Attending a National Patient Training Workshop
Mesh Medical Device News Desk, October 23, 2016~Two women who are part of the mesh-injured community pushed themselves to become involved in a national patient training workshop. Here’s what they found.
The National Center for Health Research Conference
Introductory Patient Training Workshop
October 14-15 2016
Written by Janet Holt
Jane Pennington and I attended the conference together. We have learned through the years of suffering with mesh complications it is often better if we travel in pairs. One can always help the other.
Diana Zuckerman, the Founder and President of NCHR welcomed all of us patient advocates to the meeting. There were many different areas represented in this group of 31.
Kim Witczack www.Woody matters.com
Kim spoke on the importance of being an advocate. Advocacy matters. She focused on Zoloft given “off label”. My take on her presentation was the importance of “just showing up” – Be part of the conversation for change – Be involved in the conversation.
Diana Zuckerman Ph.D
Diana spoke after Kim on what we needed to know about FDA standards. How do they balance patients wanting new products and drugs with the harm that is caused to patients from devices and drugs? Did you know most hospitals are the buyers of implants not the surgeons? The surgeon normally uses the device the hospital buys. The surgeon may not have even looked at the warnings. Most clinical trials, when used, are paid for by the manufacture. They in turn pay the doctors for the study. Did you know 98% of medical devices are not tested at all?
Miara Jeffress Ph.D.
She gave a quick break down on the different types of clinical trials. There is the “gold standard” double blinded clinical trial where neither the doctor nor the patient know what is being given. The one with the least amount of information gathered would be an uncontrolled study. Here the doctor just follows the patients.
Susan Wood Ph.D
Ms. Wood’s topic was “How to get your voice heard at the FDA”. She reminded us the that the FDA is just made up of people. You also need to understand where they get their money from and what the FDA is allowed to do. They are only allowed to do what Congress allows them to. In order to make change, you must write comments, appear in person with comments and talk to your Congressional representative. After saying all of this you must have patience. Change is difficult. It takes years.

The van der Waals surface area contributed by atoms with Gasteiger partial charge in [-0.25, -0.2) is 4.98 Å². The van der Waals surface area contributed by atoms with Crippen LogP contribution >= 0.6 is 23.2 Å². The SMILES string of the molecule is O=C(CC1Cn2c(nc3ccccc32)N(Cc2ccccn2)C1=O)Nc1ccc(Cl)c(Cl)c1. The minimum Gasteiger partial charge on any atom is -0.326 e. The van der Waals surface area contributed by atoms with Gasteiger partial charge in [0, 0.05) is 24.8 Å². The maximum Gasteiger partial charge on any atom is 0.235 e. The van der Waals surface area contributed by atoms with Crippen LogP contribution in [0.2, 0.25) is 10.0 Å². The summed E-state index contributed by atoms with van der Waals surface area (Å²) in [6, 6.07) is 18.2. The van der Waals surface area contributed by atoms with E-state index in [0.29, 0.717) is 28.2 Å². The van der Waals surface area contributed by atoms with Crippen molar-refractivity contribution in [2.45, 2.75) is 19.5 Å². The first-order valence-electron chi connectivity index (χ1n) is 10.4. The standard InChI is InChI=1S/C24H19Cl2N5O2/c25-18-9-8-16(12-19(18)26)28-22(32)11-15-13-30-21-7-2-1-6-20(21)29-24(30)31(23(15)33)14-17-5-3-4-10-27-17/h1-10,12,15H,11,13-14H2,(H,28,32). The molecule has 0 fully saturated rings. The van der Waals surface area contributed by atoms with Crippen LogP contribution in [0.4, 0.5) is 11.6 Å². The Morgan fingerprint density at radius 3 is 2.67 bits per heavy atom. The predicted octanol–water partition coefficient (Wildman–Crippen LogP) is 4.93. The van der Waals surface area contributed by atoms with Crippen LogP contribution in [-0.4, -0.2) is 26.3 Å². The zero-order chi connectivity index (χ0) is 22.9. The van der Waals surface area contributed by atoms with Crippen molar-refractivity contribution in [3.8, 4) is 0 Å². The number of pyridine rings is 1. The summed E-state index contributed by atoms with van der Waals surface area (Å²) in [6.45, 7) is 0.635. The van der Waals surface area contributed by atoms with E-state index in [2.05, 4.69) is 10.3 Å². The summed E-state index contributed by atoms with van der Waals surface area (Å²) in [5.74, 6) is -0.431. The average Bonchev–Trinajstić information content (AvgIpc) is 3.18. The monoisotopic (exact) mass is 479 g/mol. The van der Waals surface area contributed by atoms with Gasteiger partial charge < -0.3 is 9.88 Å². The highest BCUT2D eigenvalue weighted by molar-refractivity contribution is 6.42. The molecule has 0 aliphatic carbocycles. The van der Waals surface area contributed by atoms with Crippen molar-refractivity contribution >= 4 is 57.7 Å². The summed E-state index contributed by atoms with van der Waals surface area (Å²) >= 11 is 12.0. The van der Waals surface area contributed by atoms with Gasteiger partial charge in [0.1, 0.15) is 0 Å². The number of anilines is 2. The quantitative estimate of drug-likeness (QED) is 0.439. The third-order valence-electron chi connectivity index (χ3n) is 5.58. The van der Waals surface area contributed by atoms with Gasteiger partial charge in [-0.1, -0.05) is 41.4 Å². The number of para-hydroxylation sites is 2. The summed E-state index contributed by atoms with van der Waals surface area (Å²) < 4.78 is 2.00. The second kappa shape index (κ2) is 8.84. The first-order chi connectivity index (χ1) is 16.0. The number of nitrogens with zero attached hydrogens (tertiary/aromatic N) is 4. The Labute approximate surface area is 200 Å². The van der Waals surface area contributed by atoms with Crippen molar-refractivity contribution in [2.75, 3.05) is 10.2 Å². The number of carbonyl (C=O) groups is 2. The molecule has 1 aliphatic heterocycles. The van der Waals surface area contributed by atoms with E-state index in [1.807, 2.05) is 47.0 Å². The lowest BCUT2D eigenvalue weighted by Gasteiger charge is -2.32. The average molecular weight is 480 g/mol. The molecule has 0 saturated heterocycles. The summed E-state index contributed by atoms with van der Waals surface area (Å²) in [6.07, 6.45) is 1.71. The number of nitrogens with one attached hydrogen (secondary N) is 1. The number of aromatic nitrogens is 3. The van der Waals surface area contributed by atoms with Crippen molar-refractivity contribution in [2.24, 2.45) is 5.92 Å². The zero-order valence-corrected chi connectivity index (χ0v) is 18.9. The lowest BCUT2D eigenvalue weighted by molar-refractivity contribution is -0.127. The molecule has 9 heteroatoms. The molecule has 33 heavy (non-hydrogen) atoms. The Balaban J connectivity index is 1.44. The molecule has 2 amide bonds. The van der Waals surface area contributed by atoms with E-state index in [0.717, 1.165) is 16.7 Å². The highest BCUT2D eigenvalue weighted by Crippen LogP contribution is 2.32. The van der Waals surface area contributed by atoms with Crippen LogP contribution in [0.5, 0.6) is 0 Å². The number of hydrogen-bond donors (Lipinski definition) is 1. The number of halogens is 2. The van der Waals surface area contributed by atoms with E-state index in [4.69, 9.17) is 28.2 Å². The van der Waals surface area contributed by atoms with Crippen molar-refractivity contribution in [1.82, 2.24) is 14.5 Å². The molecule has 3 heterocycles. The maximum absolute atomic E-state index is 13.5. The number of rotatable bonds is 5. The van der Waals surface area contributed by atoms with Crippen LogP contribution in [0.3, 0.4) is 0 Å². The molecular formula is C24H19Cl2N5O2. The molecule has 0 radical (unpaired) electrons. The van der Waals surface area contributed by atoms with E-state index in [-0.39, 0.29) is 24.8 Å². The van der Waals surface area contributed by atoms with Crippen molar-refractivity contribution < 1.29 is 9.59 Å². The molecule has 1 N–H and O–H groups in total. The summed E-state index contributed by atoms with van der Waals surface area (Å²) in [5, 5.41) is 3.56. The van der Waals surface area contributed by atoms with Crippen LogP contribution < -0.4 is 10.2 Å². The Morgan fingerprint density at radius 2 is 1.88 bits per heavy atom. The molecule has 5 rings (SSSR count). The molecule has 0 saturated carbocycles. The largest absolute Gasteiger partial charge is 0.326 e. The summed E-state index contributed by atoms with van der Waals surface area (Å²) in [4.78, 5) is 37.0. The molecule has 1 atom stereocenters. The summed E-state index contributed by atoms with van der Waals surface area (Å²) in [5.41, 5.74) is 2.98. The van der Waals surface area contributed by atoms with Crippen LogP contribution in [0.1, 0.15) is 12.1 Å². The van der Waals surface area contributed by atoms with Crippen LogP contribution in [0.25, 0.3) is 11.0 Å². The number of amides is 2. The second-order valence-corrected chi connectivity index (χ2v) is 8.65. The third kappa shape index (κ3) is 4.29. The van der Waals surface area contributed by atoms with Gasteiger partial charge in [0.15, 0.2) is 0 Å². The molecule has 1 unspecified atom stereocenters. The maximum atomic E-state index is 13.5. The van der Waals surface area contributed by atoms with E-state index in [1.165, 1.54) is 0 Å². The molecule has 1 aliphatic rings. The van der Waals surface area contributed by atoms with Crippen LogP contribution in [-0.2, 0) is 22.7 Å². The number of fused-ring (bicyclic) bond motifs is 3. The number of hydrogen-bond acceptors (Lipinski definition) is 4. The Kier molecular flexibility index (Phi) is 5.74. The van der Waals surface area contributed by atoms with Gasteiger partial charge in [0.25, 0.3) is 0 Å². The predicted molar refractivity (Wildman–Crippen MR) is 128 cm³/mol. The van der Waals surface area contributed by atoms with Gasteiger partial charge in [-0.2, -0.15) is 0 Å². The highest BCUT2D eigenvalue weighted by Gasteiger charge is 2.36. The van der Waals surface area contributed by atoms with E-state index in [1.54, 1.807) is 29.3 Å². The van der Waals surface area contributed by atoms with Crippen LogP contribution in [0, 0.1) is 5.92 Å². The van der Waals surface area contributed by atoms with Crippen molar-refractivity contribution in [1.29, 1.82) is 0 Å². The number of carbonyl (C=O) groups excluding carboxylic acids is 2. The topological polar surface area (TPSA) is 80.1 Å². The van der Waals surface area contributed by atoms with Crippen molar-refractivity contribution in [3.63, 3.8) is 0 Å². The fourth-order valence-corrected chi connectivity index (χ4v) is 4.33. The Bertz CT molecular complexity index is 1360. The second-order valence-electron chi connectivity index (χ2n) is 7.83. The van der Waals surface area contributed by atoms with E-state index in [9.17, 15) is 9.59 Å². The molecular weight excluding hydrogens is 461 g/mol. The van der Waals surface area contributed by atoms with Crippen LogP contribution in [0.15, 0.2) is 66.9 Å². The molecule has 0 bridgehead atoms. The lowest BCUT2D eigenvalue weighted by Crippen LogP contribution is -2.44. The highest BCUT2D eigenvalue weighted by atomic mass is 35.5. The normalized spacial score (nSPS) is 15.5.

She then moved on to saying medical devices are the hardest to regulate. Much harder than drugs. The FDA almost never rescinds an approval of a medical device. The FDA just waits until the companies take action themselves.
Saturday opened up with Stephanie Fox-Rawlings Ph.D
Her topic was the importance of clinic trials and the data within the clinical trial such as sex, race/ethnicity and age when treatments are studied. Your clinical trial may only consist of 10 people. Three women and seven men. Six of the men were white, and one was African American. One man died during the trial. The treatment was not effective for three of the women, nor was it effective for the one African American. The drug was approved for all races, sex, and age. Is your head turning around yet?
Paul Brown, NCHR Government Relation Manager spoke on how patients can engage with the FDA and the NIM. On the FDA’s web site there is a link for patients. You can read on all the upcoming meetings. If you find one that interest you, such as medical devices, you can write or show up to speak.
Later that afternoon we did a mock FDA advisory committee meeting starring all of us. It was not only fun but a great example of what to expect if you ever planned to attend one. They can be rather intimidating.
The NCHR is launching a new website for all patients to use and to learn from. You can go to this exciting new web site by typing in USA Patient Network. You can join
Jane and I both not only had a great time but we learned so much. We met women who had been harmed by different medical devices and drugs. There were women and men who represent other fields but all had an interest in patient safety. It was an awesome group of attendees.
After years of Jane and I traveling to DC for various FDA meetings, congressional hearings, a Capitol Hill Briefing, a town hall meetings and speaking before the advisory panel on mesh, we finally took a taxi to see the white house. Somehow we had never found the time to do so in the past. It was a very short walk from the taxi to the White House and back to the taxi.
Between Jane and myself we have needed 24 surgeries. It has been a very long and painful journey for both of us. Neither one of us dwells on what has past. There is nothing we can do about what happened. We can only move forward in hopes that our daughters and other women will have safer option for SUI and Prolapse treatment.
By showing up change can happen.
We were only two of a large group of injured patients and doctors speaking out on the dangers of mesh implants. It takes years to make change and a whole lot of patience. The only advice we could give other women is to JUST SHOW UP.
It does matter. ##